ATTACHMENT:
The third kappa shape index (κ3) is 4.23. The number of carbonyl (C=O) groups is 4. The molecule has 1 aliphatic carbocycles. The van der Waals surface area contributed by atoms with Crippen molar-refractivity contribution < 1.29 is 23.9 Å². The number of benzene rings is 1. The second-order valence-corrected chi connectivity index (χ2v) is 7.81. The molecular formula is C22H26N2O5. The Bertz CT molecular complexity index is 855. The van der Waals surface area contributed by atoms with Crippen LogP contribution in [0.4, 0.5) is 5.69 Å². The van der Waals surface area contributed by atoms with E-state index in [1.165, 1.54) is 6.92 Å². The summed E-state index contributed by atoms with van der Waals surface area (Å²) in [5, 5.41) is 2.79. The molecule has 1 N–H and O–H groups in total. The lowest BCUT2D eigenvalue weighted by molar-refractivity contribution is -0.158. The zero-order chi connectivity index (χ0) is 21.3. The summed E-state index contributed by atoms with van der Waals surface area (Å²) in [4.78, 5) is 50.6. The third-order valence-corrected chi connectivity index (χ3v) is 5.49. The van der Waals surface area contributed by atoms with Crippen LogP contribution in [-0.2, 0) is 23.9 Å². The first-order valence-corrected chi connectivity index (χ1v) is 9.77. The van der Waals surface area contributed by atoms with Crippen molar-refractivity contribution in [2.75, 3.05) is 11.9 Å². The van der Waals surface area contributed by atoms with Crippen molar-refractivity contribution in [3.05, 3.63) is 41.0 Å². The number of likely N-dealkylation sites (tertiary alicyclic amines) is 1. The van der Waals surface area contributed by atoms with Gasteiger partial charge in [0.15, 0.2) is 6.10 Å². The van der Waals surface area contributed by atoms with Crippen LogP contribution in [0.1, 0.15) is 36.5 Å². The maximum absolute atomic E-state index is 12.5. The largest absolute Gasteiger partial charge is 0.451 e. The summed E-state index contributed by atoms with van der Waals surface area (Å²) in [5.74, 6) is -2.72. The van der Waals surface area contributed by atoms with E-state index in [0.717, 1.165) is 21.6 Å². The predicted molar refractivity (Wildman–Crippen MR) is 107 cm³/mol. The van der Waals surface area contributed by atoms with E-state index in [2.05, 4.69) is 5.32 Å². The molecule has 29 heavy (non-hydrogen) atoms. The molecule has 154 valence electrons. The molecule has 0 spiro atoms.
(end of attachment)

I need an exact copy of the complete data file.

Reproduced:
The third kappa shape index (κ3) is 4.23. The number of carbonyl (C=O) groups is 4. The molecule has 1 aliphatic carbocycles. The van der Waals surface area contributed by atoms with Crippen molar-refractivity contribution < 1.29 is 23.9 Å². The number of benzene rings is 1. The second-order valence-corrected chi connectivity index (χ2v) is 7.81. The molecular formula is C22H26N2O5. The Bertz CT molecular complexity index is 855. The van der Waals surface area contributed by atoms with Crippen LogP contribution in [0.4, 0.5) is 5.69 Å². The van der Waals surface area contributed by atoms with E-state index in [1.165, 1.54) is 6.92 Å². The summed E-state index contributed by atoms with van der Waals surface area (Å²) in [5, 5.41) is 2.79. The molecule has 1 N–H and O–H groups in total. The lowest BCUT2D eigenvalue weighted by molar-refractivity contribution is -0.158. The zero-order chi connectivity index (χ0) is 21.3. The summed E-state index contributed by atoms with van der Waals surface area (Å²) in [4.78, 5) is 50.6. The third-order valence-corrected chi connectivity index (χ3v) is 5.49. The van der Waals surface area contributed by atoms with Crippen LogP contribution in [-0.2, 0) is 23.9 Å². The first-order valence-corrected chi connectivity index (χ1v) is 9.77. The van der Waals surface area contributed by atoms with Crippen molar-refractivity contribution in [2.75, 3.05) is 11.9 Å². The van der Waals surface area contributed by atoms with Crippen molar-refractivity contribution in [3.05, 3.63) is 41.0 Å². The number of likely N-dealkylation sites (tertiary alicyclic amines) is 1. The van der Waals surface area contributed by atoms with Gasteiger partial charge in [0.15, 0.2) is 6.10 Å². The van der Waals surface area contributed by atoms with Crippen LogP contribution in [0.1, 0.15) is 36.5 Å². The maximum absolute atomic E-state index is 12.5. The largest absolute Gasteiger partial charge is 0.451 e. The summed E-state index contributed by atoms with van der Waals surface area (Å²) in [5.74, 6) is -2.72. The van der Waals surface area contributed by atoms with E-state index in [0.717, 1.165) is 21.6 Å². The predicted molar refractivity (Wildman–Crippen MR) is 107 cm³/mol. The van der Waals surface area contributed by atoms with E-state index in [2.05, 4.69) is 5.32 Å². The molecule has 29 heavy (non-hydrogen) atoms. The molecule has 154 valence electrons. The molecule has 0 spiro atoms.